Background Ethics committees typically apply the common principles of autonomy, nonmaleficence, beneficence and justice to research proposals but with variable weighting and interpretation. This paper reports a comparison of ethical requirements in an international cross-cultural study and discusses their implications. Discussion The study was run concurrently in New Zealand, UK, Israel, Canada and USA and involved testing hypotheses about believability of testimonies regarding alleged child sexual abuse. Ethics committee requirements to conduct this study ranged from nil in Israel to considerable (...) amendments designed to minimise participant harm in New Zealand. Assessment of minimal risk is a complex and unreliable estimation further compounded by insufficient information on probabilities of particular individuals suffering harm. Estimating potential benefits/ risks ratio and protecting participants' autonomy similarly are not straightforward exercises. Summary Safeguarding moral/humane principles should be balanced with promotion of ethical research which does not impede research posing minimal risk to participants. In ensuring that ethical standards are met and research has scientific merit, ethics committees have obligations to participants (to meet their rights and protect them from harm); to society (to ensure good quality research is conducted); and to researchers (to treat their proposals with just consideration and respect). To facilitate meeting all these obligations, the preferable focus should be promotion of ethical research, rather than the prevention of unethical research, which inevitably results in the impediment of researchers from doing their work. How the ethical principles should be applied and balanced requires further consideration. (shrink)
: In this paper, I argue that one of the most intense ways women are encouraged to enjoy sublime experiences is via attempts to control their bodies through excessive dieting. If this is so, then the societal-cultural contributions to the problem of eating disorders exceed the perpetuation of a certain beauty ideal to include the almost universal encouragement women receive to diet, coupled with the relative shortage of opportunities women are afforded to experience the sublime.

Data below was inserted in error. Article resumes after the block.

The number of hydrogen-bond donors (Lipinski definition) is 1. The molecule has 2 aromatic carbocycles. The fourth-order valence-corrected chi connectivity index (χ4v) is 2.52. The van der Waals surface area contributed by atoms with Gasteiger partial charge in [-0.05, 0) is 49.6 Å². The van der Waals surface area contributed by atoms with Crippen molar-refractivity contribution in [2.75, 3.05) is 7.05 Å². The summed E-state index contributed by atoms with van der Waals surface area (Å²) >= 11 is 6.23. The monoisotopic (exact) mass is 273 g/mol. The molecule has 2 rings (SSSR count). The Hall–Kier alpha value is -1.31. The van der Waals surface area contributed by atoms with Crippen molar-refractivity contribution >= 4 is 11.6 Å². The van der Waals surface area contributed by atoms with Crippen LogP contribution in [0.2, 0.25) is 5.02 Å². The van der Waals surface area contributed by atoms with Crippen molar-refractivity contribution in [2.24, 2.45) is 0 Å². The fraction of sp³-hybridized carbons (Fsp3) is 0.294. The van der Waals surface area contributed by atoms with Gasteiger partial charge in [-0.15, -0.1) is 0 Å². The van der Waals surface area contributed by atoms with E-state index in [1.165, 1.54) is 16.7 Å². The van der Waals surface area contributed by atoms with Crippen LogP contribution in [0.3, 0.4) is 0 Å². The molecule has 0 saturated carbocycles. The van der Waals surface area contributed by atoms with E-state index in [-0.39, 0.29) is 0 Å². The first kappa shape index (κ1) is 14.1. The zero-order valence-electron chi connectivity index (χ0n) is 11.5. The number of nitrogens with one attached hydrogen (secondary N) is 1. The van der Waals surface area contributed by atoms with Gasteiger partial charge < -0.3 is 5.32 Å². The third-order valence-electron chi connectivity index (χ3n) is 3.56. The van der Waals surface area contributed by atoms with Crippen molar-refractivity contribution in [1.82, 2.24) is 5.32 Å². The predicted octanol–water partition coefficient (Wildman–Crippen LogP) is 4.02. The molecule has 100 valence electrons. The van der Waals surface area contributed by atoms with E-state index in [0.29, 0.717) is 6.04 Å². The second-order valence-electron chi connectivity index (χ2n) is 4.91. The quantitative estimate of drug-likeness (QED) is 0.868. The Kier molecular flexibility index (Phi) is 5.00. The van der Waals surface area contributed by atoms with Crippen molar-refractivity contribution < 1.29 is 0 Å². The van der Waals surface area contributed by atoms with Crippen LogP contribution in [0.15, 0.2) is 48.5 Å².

In her analysis of the politics of biotechnology, Sheila Jasanoff argued that modern democracy cannot be understood without an analysis of the ways knowledge is created and used in society. She suggested calling these ways to “know things in common” civic epistemologies. Jasanoff thus approached knowledge as fundamentally social. The focus on the social nature of knowledge allows drawing parallels with some developments in philosophy of science. In the first part of the paper, I juxtapose Jasanoff’s account with the (...) philosopher Helen Longino’s approach. Longino argued that objectivity of scientific knowledge is made possible by the social nature of knowledge production. In the process of community-wide discussion, claims that are not intersubjectively acceptable are rejected and communally acceptable knowledge emerges. Longino called this knowledge-creating critical dialogue transformative. I suggest that Longino’s account can be seen as providing epistemological support for the civic epistemologies Jasanoff described. They are capable of producing knowledge in the normative philosophical sense of the word to the degree that they are able to support this transformative critical dialogue. In the second part of the paper, I explore in the light of Longino’s criteria for effective knowledge-productive dialogue one of the controversies in biotechnology policy that Jasanoff analysed. I suggest that Longino’s criteria allow identifying some fundamental obstacles for initiating and maintaining this kind of responsive critical dialogue and that the controversy can be seen as caused by inability to overcome these obstacles. In such a case, the controversy signals an epistemic failure as well as a failure of democratic policy. (shrink)
Allen Carlson and Sheila Lintott (eds): Nature, Aesthetics, and Environmentalism: From Beauty to Duty Content Type Journal Article DOI 10.1007/s10806-010-9258-2 Authors Nathaniel Barrett, Institute for the Biocultural Study of Religion 1711 Massachusetts Ave NW #308 Washington DC 20036 USA Journal Journal of Agricultural and Environmental Ethics Online ISSN 1573-322X Print ISSN 1187-7863.
Title: Medicine, Morals, and the LawPublisher: Gower Pub CoISBN: 0566005336Author: Sheila McLean and Gerry MaherTitle: Reproductive EthicsPublisher: Prentice HallISBN: 0137739044Author: Michael BaylesTitle: Ethics of Withdrawal of Life-Support SystemsPublisher: Praeger PaperbackISBN: 0275927105Author: Douglas N. Walton.
Sheila Davaney’s Pragmatic Historicism provides yet another opportunity for us to discuss disagreements between two kinds of pragmatism. One, which I espouse, is a non-metaphysical pragmatism. It is rooted in James’s and Dewey’s appropriation of Darwinian biology for philosophical purposes and, more recently, Donald Davidson’s philosophy of language. Richard Rorty is its most influential contemporary spokesman. The other is a metaphysical pragmatism. It is rooted in James’s radical empiricism and Whitehead’s process philosophy. In the Highlands Institute, William Dean and (...) now Davaney, among others, advocate versions of metaphysical pragmatism. (shrink)